In this particular Victorian kitchen design project for a country house in Hampshire, we have been exacting in our attention to the smallest details. Surveys were taken of moulds and copies of the Victorian handles have been made using the same lost wax cast brass method used at the time of Lanhydrock’s restoration.
The plate rack Artichoke has designed above the brass sink is decorative and will be used to both store plates as well as dry them. Each plate rack has a bespoke pewter drip-tray base. The main sink is made from solid brass. During the late 1800’s Victorian kitchen designs often featured metal sinks, usually made from copper or nickel alloy, a corrosion-resistant and robust lightweight material capable of standing up to the rigors of a large country house kitchen environment.
The Range Oven
A large cast iron range formed the centrepiece to many Victorian kitchen designs. Artichoke works regularly with Officine Gullo, a modern Italian company specialising in the design and manufacture of incredibly hard wearing cast iron kitchen ranges. The ovens are known for their build quality and distinctive period character; they fit well into many of the country house projects Artichoke designs kitchens for.
This particular oven top features a pasta cooker, four large gas burners, a French plate (used typically for sauces) and put down. A pot filler has been integrated into the back.
Casting the frame mould
The original moulding which surrounds the recess on Lanhydrock’s kitchen is made from cast iron, which Artichoke has replicated for this bespoke Victorian kitchen.
The moulding was cast by a foundry in Somerset and was a highly involved process. Starting with the mould frame pattern (made from timber), a reverse sand mould was made into specialist casting sand. This had tapered edges to ensure it can be removed – similar to the reason children’s beach buckets have tapers on. Molten pig iron was then poured into the mould and left to solidify and cool for 24 hours before it was shot blasted and fettled. The finished mould is very dark grey in its natural state.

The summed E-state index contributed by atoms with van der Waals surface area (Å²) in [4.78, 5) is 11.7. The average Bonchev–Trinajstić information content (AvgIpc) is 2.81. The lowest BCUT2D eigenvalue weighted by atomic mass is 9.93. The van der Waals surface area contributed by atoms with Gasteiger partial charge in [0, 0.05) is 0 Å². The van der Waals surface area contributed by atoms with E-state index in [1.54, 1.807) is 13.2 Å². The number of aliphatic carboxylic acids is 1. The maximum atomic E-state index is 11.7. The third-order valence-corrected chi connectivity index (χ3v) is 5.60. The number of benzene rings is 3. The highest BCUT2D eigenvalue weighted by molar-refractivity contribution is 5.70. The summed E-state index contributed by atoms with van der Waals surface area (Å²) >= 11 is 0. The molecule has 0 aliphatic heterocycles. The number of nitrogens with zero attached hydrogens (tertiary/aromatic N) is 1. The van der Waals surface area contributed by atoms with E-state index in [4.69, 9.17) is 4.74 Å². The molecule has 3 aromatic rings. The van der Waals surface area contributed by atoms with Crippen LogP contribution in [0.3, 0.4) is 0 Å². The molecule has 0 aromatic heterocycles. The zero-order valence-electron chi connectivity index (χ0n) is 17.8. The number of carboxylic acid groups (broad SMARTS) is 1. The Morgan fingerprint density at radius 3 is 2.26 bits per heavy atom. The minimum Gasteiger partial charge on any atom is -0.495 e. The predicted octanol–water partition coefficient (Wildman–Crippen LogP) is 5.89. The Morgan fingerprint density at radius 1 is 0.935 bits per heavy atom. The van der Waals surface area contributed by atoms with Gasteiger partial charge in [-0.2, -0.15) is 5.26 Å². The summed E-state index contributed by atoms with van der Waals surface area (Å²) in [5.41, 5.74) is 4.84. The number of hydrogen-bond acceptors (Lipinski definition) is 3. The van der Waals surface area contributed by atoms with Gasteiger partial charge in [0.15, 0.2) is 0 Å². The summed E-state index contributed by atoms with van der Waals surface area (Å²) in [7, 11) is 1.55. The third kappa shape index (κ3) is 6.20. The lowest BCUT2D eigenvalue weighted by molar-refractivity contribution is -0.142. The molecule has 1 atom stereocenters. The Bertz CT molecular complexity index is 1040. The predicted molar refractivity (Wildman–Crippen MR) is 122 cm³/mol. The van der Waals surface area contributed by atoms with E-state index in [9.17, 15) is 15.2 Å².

Cooling in the original Kitchen
Domestic fridges were not invented until 1913, and until that point, a host of relatively creative methods were deployed to keep food cool in large country houses.
The method above, as seen in Lanhydrock’s dairy, is one such example and not one we’ve seen anywhere else. A cold water feed distributed water (from the hills above the house) around a cast iron trench system to keep dairy products cool. The dairy room uses both marble and slate to keep the dairy products and desserts cool. However, more modern cooling methods were decided upon for our client’s Victorian kitchen design with a Sub Zero refrigerator being integrated into the wall next to the cast iron range oven. We have made sure it’s introduction is discrete – it takes a central position in the kitchen but is disguised by being housed in a cabinet – a practical and neat solution.
Victorian Pull Handles
During Artichoke’s numerous visits to Lanhydrock, we surveyed the handles on the cook’s table which were copied using the traditional method of casting them in brass.
Technically detailing the Cooks Table
Because Artichoke only designs one off projects, each is unique, so it is imperative to ensure the cabinet-making team is given the clearest possible information to make from. To do this we design each component part using a specialist 3D technical drawing package. This modern version of what used to be called ROD drawings allows us to provide our team with detailed drawings of incredible clarity, meaning that regardless of whether this is the first time the furniture has been made, they know exactly what to make and how to make it.
Assembling the Kitchen
An important element of Artichoke’s cabinet-making work is the assembly phase in the workshop. It is the first time we get to see the kitchen come together. The assembly phase allows us to fit the appliances, cut in the butt hinges and shoot in the doors and drawer fronts into their frames “shooting in” where a cabinet maker uses a well sharpened plane to dimension a component to exactly the correct size. Because all of our kitchens are bespoke, we are making each project for the first time, and doing this work on our premises means that we can avoid undertaking it at our clients’ homes, making the final installation more efficient.
Once the fully assembled Victorian kitchen design was signed off by our Production Manager, it is disassembled and prepared for finishing.
The finished project can be viewed by following this link
With each project, whether a kitchen or a whole house, we aim to create Britain’s future heritage, adding architectural value to our clients’ houses for their family and for future generations. We aren’t simply making joinery. We are making history.